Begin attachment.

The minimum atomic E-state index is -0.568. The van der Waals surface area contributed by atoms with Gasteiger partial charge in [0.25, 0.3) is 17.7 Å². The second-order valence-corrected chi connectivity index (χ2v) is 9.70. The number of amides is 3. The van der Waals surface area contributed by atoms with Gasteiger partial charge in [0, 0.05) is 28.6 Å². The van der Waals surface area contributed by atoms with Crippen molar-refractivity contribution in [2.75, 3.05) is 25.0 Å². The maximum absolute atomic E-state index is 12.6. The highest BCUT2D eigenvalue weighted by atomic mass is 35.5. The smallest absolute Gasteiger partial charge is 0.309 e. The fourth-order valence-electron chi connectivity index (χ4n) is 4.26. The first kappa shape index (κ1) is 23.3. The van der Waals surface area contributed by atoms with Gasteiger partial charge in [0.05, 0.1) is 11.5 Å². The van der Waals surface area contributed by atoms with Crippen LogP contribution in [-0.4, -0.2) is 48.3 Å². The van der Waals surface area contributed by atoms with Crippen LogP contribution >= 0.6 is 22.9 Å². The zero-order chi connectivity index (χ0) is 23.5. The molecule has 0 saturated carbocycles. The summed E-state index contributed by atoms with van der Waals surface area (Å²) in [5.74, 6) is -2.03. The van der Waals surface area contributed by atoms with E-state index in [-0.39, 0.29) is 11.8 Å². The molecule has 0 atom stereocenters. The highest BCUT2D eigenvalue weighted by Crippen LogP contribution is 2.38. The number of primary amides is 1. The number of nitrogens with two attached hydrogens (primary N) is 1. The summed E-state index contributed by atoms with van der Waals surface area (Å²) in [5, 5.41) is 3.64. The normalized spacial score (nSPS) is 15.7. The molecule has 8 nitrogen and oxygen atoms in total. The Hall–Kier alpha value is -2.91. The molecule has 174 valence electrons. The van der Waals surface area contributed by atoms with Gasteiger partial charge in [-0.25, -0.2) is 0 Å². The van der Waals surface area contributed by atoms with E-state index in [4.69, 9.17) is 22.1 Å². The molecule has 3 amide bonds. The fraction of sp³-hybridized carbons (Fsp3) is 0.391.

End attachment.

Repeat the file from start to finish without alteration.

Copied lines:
The minimum atomic E-state index is -0.568. The van der Waals surface area contributed by atoms with Gasteiger partial charge in [0.25, 0.3) is 17.7 Å². The second-order valence-corrected chi connectivity index (χ2v) is 9.70. The number of amides is 3. The van der Waals surface area contributed by atoms with Gasteiger partial charge in [0, 0.05) is 28.6 Å². The van der Waals surface area contributed by atoms with Crippen molar-refractivity contribution in [2.75, 3.05) is 25.0 Å². The maximum absolute atomic E-state index is 12.6. The highest BCUT2D eigenvalue weighted by atomic mass is 35.5. The smallest absolute Gasteiger partial charge is 0.309 e. The fourth-order valence-electron chi connectivity index (χ4n) is 4.26. The first kappa shape index (κ1) is 23.3. The van der Waals surface area contributed by atoms with Gasteiger partial charge in [0.05, 0.1) is 11.5 Å². The van der Waals surface area contributed by atoms with Crippen LogP contribution in [-0.4, -0.2) is 48.3 Å². The van der Waals surface area contributed by atoms with Crippen LogP contribution >= 0.6 is 22.9 Å². The zero-order chi connectivity index (χ0) is 23.5. The molecule has 0 saturated carbocycles. The summed E-state index contributed by atoms with van der Waals surface area (Å²) in [5.74, 6) is -2.03. The van der Waals surface area contributed by atoms with E-state index in [-0.39, 0.29) is 11.8 Å². The molecule has 0 atom stereocenters. The highest BCUT2D eigenvalue weighted by Crippen LogP contribution is 2.38. The number of primary amides is 1. The number of nitrogens with two attached hydrogens (primary N) is 1. The summed E-state index contributed by atoms with van der Waals surface area (Å²) in [5, 5.41) is 3.64. The normalized spacial score (nSPS) is 15.7. The molecule has 8 nitrogen and oxygen atoms in total. The Hall–Kier alpha value is -2.91. The molecule has 174 valence electrons. The van der Waals surface area contributed by atoms with Gasteiger partial charge in [-0.25, -0.2) is 0 Å². The van der Waals surface area contributed by atoms with E-state index in [4.69, 9.17) is 22.1 Å². The molecule has 3 amide bonds. The fraction of sp³-hybridized carbons (Fsp3) is 0.391.